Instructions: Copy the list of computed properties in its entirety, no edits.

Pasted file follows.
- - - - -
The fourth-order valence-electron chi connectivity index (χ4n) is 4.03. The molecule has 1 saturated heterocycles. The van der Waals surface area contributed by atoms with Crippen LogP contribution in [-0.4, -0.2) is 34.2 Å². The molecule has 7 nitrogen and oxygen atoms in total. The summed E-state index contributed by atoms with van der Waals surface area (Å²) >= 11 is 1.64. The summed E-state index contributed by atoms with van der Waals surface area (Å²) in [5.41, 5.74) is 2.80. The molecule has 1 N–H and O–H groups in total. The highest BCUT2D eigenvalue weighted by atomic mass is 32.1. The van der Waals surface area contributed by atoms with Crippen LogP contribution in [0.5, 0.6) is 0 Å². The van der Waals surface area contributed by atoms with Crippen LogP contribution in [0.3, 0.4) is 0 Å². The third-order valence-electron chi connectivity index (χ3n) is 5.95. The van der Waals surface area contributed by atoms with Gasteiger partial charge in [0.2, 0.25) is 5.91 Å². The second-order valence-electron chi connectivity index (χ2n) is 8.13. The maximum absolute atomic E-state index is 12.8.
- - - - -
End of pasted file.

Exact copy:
The fourth-order valence-electron chi connectivity index (χ4n) is 4.03. The molecule has 1 saturated heterocycles. The van der Waals surface area contributed by atoms with Crippen LogP contribution in [-0.4, -0.2) is 34.2 Å². The molecule has 7 nitrogen and oxygen atoms in total. The summed E-state index contributed by atoms with van der Waals surface area (Å²) >= 11 is 1.64. The summed E-state index contributed by atoms with van der Waals surface area (Å²) in [5.41, 5.74) is 2.80. The molecule has 1 N–H and O–H groups in total. The highest BCUT2D eigenvalue weighted by atomic mass is 32.1. The van der Waals surface area contributed by atoms with Crippen LogP contribution in [0.5, 0.6) is 0 Å². The van der Waals surface area contributed by atoms with Crippen LogP contribution in [0.3, 0.4) is 0 Å². The third-order valence-electron chi connectivity index (χ3n) is 5.95. The van der Waals surface area contributed by atoms with Gasteiger partial charge in [0.2, 0.25) is 5.91 Å². The second-order valence-electron chi connectivity index (χ2n) is 8.13. The maximum absolute atomic E-state index is 12.8.